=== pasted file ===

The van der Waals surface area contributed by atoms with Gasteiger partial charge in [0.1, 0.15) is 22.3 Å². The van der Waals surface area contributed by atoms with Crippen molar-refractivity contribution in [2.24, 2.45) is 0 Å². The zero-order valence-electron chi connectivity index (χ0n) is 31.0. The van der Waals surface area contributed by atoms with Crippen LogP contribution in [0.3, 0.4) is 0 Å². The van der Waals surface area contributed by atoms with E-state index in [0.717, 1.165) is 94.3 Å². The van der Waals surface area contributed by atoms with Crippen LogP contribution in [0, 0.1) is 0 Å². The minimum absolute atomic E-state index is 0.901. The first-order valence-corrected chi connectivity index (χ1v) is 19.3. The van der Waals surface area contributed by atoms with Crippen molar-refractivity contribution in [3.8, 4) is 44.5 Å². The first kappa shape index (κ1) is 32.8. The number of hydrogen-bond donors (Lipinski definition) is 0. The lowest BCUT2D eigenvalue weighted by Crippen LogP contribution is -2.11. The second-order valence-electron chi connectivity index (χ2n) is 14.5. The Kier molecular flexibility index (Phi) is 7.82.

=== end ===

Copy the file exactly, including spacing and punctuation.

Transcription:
The van der Waals surface area contributed by atoms with Gasteiger partial charge in [0.1, 0.15) is 22.3 Å². The van der Waals surface area contributed by atoms with Crippen molar-refractivity contribution in [2.24, 2.45) is 0 Å². The zero-order valence-electron chi connectivity index (χ0n) is 31.0. The van der Waals surface area contributed by atoms with Crippen LogP contribution in [0.3, 0.4) is 0 Å². The van der Waals surface area contributed by atoms with E-state index in [0.717, 1.165) is 94.3 Å². The van der Waals surface area contributed by atoms with Crippen LogP contribution in [0, 0.1) is 0 Å². The minimum absolute atomic E-state index is 0.901. The first-order valence-corrected chi connectivity index (χ1v) is 19.3. The van der Waals surface area contributed by atoms with Crippen molar-refractivity contribution in [3.8, 4) is 44.5 Å². The first kappa shape index (κ1) is 32.8. The number of hydrogen-bond donors (Lipinski definition) is 0. The lowest BCUT2D eigenvalue weighted by Crippen LogP contribution is -2.11. The second-order valence-electron chi connectivity index (χ2n) is 14.5. The Kier molecular flexibility index (Phi) is 7.82.